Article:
I feel bad for my martyred ancestor. For my own part, 500 years later, I highly doubt I would risk death on a point of principle. Then again I’m not religious. And I tend to be more of a ‘go along, get along’ type.
In truth, I already knew that a certain type of scolding and judging ran in my family. When I was growing up, if a parent or sibling was suddenly impatient or snippy, another of us would observe philosophically from the sidelines, “There’s a little bit of Granddaddy Judge in all of us.”
Which was true both literally — we shared his genes — and figuratively — we could get persnickety.
Small wonder perhaps that my father wound up as a lawyer, as did my middle brother and I. We three latter-day Troyers had moved on from rules about infant baptism, but were still drawn to rules as a topic of study and discourse.
There was also a cynical, political element to my grandfather’s personality. His judgeship was an elected position. When my dad was young, he watched Granddaddy Judge go out of his way to chat up farmers or merchants he encountered around Omaha.
My grandfather would speak warmly and volubly. He would ask after the man’s family as if the two were old friends.
One time my young father asked, “Dad, who was that?”
“A voter,” said my grandfather.
To this day I wonder about his tone of voice as he gave that answer. Was it a wry response delivered with a barely detectable grin as he looked down at his son? Or was it terse and businesslike?
Either way, my father was already a shrewd observer of his dad, even at the young age of 9. During WWII, my father said he assumed that Granddaddy Judge was lying when he told others that our family was of Swiss origin. My father guessed that our background was probably in fact German and that Granddaddy Judge was trying to conceal the fact.
My father turned out to be wrong on that point. But perhaps he was correct in a larger sense. He was already attuned to his father’s concern for image and electability.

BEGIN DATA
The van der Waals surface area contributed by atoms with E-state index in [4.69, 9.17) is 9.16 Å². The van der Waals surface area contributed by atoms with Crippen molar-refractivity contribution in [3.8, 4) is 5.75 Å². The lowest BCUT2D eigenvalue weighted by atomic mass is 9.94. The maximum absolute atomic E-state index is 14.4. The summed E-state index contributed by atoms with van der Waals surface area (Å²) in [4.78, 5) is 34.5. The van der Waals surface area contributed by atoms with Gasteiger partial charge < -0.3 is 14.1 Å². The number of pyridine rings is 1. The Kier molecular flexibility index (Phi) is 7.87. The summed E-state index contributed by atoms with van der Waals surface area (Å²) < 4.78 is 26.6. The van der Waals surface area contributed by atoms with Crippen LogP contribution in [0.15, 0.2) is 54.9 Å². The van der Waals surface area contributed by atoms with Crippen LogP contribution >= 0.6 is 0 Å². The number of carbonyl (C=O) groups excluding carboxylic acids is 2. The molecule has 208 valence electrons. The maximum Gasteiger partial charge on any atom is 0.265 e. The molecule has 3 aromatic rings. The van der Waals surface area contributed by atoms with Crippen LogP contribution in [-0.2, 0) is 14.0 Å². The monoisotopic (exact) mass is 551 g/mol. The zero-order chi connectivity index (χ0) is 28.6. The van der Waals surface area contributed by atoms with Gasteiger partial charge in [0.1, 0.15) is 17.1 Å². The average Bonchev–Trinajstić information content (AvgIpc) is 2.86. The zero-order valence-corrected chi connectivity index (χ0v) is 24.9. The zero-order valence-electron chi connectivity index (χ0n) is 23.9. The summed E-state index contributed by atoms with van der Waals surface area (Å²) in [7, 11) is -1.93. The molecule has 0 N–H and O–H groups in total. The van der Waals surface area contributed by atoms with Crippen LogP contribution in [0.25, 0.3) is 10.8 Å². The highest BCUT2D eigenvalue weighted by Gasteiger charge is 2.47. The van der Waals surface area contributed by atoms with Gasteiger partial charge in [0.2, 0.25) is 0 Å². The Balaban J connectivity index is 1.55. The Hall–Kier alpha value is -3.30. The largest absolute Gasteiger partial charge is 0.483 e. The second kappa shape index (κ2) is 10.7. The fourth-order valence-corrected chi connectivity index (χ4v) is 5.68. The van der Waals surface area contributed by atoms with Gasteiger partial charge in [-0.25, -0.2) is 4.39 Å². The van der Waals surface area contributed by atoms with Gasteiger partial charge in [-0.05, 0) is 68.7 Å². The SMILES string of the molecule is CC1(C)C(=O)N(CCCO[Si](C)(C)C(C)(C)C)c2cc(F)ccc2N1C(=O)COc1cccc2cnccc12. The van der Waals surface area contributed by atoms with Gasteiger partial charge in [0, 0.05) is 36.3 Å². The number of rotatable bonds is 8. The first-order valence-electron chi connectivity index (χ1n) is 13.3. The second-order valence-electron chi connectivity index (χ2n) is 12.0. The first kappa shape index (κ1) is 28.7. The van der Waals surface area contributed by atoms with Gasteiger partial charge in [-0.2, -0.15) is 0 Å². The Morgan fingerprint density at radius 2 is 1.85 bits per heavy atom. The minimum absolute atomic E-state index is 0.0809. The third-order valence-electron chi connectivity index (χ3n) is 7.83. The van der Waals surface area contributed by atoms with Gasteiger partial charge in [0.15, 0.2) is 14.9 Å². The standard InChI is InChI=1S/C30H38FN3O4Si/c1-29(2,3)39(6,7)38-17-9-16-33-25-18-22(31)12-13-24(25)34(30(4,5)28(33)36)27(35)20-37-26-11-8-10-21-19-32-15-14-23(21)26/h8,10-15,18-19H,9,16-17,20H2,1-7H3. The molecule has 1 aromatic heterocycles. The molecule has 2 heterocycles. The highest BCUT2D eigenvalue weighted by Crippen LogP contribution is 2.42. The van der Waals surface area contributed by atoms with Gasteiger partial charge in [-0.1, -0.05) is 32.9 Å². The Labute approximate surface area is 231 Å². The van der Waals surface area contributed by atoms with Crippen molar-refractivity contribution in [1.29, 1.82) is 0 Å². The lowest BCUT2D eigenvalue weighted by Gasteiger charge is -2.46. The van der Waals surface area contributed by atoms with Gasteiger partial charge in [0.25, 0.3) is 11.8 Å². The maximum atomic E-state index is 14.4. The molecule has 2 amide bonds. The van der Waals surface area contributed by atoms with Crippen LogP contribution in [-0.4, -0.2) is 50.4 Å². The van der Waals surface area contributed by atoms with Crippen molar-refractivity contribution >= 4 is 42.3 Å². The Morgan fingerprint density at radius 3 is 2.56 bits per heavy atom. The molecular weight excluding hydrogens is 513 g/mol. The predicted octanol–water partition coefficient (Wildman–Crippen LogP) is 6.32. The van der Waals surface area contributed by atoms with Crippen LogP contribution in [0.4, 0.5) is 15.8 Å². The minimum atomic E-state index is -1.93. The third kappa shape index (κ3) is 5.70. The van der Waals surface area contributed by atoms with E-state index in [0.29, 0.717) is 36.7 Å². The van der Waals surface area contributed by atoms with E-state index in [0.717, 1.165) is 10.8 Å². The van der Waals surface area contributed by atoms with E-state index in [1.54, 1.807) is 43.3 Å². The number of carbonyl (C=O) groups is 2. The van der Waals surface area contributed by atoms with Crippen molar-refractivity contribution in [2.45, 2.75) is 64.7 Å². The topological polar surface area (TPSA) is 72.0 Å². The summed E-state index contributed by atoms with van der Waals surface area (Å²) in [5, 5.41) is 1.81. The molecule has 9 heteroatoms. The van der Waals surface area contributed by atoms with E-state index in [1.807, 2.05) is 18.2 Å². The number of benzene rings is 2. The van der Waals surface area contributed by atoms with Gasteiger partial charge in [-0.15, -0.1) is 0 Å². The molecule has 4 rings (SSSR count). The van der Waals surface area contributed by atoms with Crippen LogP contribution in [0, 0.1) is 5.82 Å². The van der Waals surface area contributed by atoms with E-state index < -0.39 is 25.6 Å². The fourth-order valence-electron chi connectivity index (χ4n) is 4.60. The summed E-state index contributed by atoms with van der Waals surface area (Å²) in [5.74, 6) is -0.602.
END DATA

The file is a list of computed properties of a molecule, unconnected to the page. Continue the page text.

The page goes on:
In later years, when my grandmother Dorothy developed early and severe Alzheimers disease, Granddaddy Judge was not particularly kind or understanding. His wife had been very intelligent, an excellent bridge player. And then suddenly she wasn’t. These changes in her cognition were confusing and irritating to him. His impatience with her one day caused the only heated argument my dad can recall ever having with his father.
As peremptory as Granddaddy Judge could be at home or on the bench, he was not always so. Though he was a big deal in Omaha, he seemed intimidated and ill at ease when he traveled east to attend my father’s graduation at Harvard in 1955. In that unfamiliar setting, meeting people who were more sophisticated, intellectual, and widely traveled than he was, he struck my father as diffident and out of place.
He had good qualities, too, of course. He was fair to litigants. He worked hard. He had considerable common sense and a deep knowledge of his community. He was proud of my father, whose legal accomplishments wound up outstripping my grandfather’s. And if he were still alive today, he would be equally proud of my brother, also named Robert, who served as the U.S. Attorney for Colorado.
Maybe I’m just touchy on the topic of brain disease. It too appears to be a family inheritance, running down through my grandmother’s side maybe. My doctor tells me I have the APOE e4/4 genotype which predisposes one to Alzheimers. So as I grow older, not only do I note the changes in brain function — getting worse at multi-tasking! — but I admire the qualities of mercy and kindness, even if I don’t always practice them myself. The world will always need judges, but it also needs nurses, caregivers, loyal companions.
By the time I met Granddaddy Judge in the early 1970s and accepted his gift of a silver dollar, he had mellowed. I wasn’t scared of him at all. I was fascinated by the smell of his tobacco, his old-fashioned hat, the appearance of his aging skin, his puffy hands, his white hair, just the overall experience of an old person up close, one who was related to me. He was to my father as my father was to me. The idea seemed incredible to me. I had never met a grandparent before.